You might ask students if they ever compared their memory of an event to an actual recording of the incident and discovered discrepancies. The Reality Memory doesn’t record our experiences like a video camera. The stories are sometimes uncannily accurate, sometimes completely fictional, and often a mixture of the two; and they can change to suit the situation.
Eyewitness testimony is a potent form of evidence for convicting the accused, but it is subject to unconscious memory distortions and biases even among the most confident of witnesses.
This is a good entry point to discuss the nature of long-term memory and how it is both constructive (at encoding) and reconstructive (at retrieval).
The instructor can discuss work on the misinformation effect and eyewitness testimony here. Slides 5 and 6 review the myth and the reality of memory.
Find closed captions and translated subtitles in many languages at 60 Minutes: Eyewitness Testimony Part 1 () 60 Minutes: Eyewitness Testimony Part 2 () A two-part news story focusing on the case of Ronald Cotton and Jennifer Thompson, one of the best documented cases of false conviction. Eyewitness Testimony slides Next discuss the assignment.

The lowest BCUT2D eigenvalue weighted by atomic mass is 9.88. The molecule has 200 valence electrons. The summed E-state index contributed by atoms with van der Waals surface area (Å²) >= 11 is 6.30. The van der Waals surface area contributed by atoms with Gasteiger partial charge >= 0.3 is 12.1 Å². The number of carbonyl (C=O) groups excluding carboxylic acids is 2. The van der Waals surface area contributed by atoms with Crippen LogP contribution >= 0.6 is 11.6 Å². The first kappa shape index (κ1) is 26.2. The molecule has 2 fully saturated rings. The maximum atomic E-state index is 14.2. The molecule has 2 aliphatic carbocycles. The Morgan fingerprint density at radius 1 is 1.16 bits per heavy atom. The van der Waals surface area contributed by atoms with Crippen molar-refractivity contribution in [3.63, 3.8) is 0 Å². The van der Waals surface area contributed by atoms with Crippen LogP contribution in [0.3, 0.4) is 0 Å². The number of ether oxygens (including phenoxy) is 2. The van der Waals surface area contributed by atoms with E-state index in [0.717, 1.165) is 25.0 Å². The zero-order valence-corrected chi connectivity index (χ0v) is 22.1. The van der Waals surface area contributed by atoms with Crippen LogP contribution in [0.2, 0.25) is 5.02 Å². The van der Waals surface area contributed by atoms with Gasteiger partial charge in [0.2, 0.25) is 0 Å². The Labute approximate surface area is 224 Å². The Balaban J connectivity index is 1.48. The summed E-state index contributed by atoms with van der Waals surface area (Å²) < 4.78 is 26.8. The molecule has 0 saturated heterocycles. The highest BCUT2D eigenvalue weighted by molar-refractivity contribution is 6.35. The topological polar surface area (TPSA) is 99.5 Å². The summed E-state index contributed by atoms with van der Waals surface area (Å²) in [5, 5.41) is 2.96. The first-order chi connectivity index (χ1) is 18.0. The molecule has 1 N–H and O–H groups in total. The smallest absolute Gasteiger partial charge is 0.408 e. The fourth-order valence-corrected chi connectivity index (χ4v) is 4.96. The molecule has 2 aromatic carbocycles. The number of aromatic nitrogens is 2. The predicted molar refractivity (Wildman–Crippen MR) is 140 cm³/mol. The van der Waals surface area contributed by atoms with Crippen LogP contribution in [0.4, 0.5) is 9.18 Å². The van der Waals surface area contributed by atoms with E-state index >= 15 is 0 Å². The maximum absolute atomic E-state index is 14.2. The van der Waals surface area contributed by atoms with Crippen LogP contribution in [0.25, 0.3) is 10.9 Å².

Extensive interviews with the people involved in the case as well as Elizabeth Loftus and Gary Wells. I’ve summarized the study in Slide 2 and have graphed sample findings in Slides 3 and 4. It should become clear that people’s memories are shaped by their biases and expectations; they are not an objective reflection of what happened.
Third, eyewitnesses are often sincere and confident, which makes them persuasive but not necessarily correct. Witnesses truly believe their version of events, no matter how inaccurate they may be. People notice the times when they accurately remembered some person or detail in their past, but tend to forget the times when their memory failed them.
With the prevalence of video cameras capturing most anything we do, it is easier than ever to check memories against actual recordings of events.
I’ve provided a concept map of different memory concepts in Slide 7.
There are various ways of organizing the memory unit: historically from Ebbinghaus to current models, or focusing on a particular model such as Information processing (almost 50 years out of date, but still a powerful way of organizing concepts).